KUALA LUMPUR (May 15): Former Attorney General Tan Sri Tommy Thomas has denied agreeing with the government’s decision to discharge Riza Aziz, stepson of former Prime Minister Datuk Seri Najib Abdul Razak, from money-laundering charges involving some US$248 million allegedly siphoned from 1Malaysia Development Bhd (1MDB).
“I am terribly disappointed that the MACC had to make this false statement,” Thomas said when contacted last night.
He was responding to a statement by the Malaysian Anti-Corruption Commission that the prosecution in Riza’s trial applied to the court for a discharge not amounting to acquittal for him, and that the decision was agreed to by the former Attorney-General.
“I resigned two and a half months ago. Up to that point, there was no agreement to drop charges against Riza.
“It is wholly untrue and a fabrication to say that I had agreed to the decision,” said Thomas.
Thomas said he was informed by his then special officer at the Attorney-General’s Chambers, Rahayu Mamuzaini, that Riza’s lawyers had made written representations to AGC on the matter.
He said he went through the representations and subsequently passed them to Datuk Seri Gopal Sri Ram, the lead prosecutor in Riza’s trial, to examine the documents.
However, he stressed that nothing took place after this as far as the prosecution was concerned.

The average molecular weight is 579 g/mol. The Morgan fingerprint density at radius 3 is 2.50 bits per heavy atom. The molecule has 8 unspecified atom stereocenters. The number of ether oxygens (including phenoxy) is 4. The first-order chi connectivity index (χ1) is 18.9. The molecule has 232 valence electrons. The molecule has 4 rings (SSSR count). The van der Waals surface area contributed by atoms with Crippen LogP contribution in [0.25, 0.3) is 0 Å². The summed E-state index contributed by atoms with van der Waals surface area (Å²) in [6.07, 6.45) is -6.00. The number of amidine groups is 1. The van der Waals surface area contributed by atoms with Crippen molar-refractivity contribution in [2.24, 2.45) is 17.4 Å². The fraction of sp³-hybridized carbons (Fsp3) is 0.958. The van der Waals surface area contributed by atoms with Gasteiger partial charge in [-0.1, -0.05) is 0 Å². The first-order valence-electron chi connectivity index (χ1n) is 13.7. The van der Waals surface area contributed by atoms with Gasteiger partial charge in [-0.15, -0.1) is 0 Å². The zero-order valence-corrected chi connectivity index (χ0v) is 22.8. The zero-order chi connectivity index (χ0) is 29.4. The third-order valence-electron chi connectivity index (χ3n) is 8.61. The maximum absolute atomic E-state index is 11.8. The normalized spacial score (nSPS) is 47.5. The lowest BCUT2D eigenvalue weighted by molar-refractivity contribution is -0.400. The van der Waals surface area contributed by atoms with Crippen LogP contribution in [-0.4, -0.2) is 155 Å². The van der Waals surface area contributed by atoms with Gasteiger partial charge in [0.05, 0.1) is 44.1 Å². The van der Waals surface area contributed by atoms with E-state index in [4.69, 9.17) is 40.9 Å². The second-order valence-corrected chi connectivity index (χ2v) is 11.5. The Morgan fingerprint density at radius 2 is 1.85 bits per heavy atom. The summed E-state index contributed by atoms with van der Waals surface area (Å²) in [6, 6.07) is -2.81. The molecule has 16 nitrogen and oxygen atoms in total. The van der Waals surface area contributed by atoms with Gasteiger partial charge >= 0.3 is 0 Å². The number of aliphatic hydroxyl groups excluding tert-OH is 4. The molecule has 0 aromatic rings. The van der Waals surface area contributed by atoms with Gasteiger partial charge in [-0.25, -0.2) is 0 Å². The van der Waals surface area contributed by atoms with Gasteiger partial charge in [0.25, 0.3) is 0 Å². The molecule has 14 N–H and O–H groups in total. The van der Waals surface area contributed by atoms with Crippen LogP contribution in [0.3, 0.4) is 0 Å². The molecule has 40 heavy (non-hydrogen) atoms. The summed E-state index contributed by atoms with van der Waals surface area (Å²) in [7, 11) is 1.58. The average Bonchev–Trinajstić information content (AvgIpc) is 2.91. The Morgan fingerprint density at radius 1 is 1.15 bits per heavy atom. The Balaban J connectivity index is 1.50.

Earlier yesterday, the Sessions Court granted Riza a discharge not amounting to acquittal over five counts of money-laundering involving the US$248 million siphoned from 1MDB.
Riza is slated to pay a compound, with the prosecution reserving the right to reinstate the charges and prosecute him if there is no satisfactory completion of the agreement.
In its statement issued later, the MACC said the agreement between the prosecution and Riza “through representation in court was a decision considered and agreed” by Thomas.
Riza Aziz is widely known as the co-founder of Hollywood production house Red Granite Pictures, which allegedly received the monies siphoned from the state-owned fund.
Red Granite has already paid off US$60 million to the US government following a settlement agreement in 2018, in which Red Granite did not admit to any wrongdoing.
The MACC, in its statement, said the government is expected to recover overseas assets involved in the offence, which is estimated at US$107.3 million - or 43.26% of the total allegedly siphoned from 1MDB.
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